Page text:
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Thick enough to stand a spoon in

Dear Tooting & Balham Foodies,

I hope all is well and that you are having a good week.

Lockdown continues, and it looks as though that is going to be the case for the foreseeable, which is a sadly a lot longer than most of us probably envisioned. The only thing that we can really do at the moment is make sure that we are all fed well and well fed. We have certainly being trying to achieve that over the last few weeks!

Last Friday saw us cook a Pork Chilli Colorado with pinto beans, cowboy style. The beans were simmered throughout the day so that the flavour came screaming through the broth, with a nice side note of jalapeno chilli. The Colorado is something difficult to describe, but there’s not a tomato in sight and is very different to the flavours that we think about when we think “Chilli”. The emphasis is on the flavour of the chillies and not trying to blow peoples heads with heat, which is what hot sauce is for, if you want to take it up a notch or 3. This gives you a dish that is rich and deeply flavoured with an earthy and homely feel with sultry raisin and chocolate notes. If you could say that the Grand Canyon, through which the mighty Colorado river flows, had a taste, this would be it! Thank you to those who gave such fabulous feedback on this, it’s sure to be a regular in the repertoire. Mrs TSK ate the very last portion, too quick for me to get pictures again, and was just able to say that “this is really good” between mouthfuls whilst blue corn tortillas were being re-loaded with chilli and launched mouthwards!!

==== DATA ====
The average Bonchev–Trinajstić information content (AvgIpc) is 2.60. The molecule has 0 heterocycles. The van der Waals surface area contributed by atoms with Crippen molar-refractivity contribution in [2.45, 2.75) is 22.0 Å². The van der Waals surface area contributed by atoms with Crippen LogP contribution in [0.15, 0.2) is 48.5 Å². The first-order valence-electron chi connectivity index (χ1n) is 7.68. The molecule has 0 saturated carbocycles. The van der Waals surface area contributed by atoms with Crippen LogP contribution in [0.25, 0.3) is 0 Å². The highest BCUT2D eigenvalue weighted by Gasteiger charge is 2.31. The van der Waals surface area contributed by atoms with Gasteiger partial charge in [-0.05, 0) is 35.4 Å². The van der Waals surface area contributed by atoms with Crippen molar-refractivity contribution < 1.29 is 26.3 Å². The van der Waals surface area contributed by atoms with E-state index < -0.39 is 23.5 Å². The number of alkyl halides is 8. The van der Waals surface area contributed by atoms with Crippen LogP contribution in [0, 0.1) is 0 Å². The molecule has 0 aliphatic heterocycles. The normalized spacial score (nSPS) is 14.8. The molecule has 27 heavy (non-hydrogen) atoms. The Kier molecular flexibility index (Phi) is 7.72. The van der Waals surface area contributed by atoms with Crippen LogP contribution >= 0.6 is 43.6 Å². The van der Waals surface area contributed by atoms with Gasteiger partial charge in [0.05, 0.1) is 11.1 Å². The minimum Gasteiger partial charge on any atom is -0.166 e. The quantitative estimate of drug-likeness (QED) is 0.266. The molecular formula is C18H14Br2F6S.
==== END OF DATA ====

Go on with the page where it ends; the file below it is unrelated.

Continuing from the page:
This week, we are just cooking on Friday as a weekend break is most definitely needed after a full-on week of home-school. We are cooking a “Burgoo” which hails from the state of Kentucky. Like a lot of American dishes, what exactly constitutes a Burgoo is very much open to debate, and will vary from town to town, family to family, but there appear to be a few common threads. It’s a big one pot meal that is full of flavour, and is a mix of THREE meats. These can vary, but commonly are pork beef and chicken. In addition, it is packed through with regional vegetables, which are typically corn, okra and beans as well as any other veg can find its way into the pot. Whether, the meats are cooked down to a melange or are still chunky is a matter of fierce debate, but there seems to be agreement that its not a burgoo unless you can stand a spoon up in it!

What is certain is that you will have a wholesome, warming and winning meal, that is both healthy and indulgent feeding your soul and leaving you with a big smile on your face; in lockdown what more could you want! 😊

If anyone has any questions, please don’t hesitate to ask!!

I look forward to cooking for you soon, and thank you for your support as always, Rich

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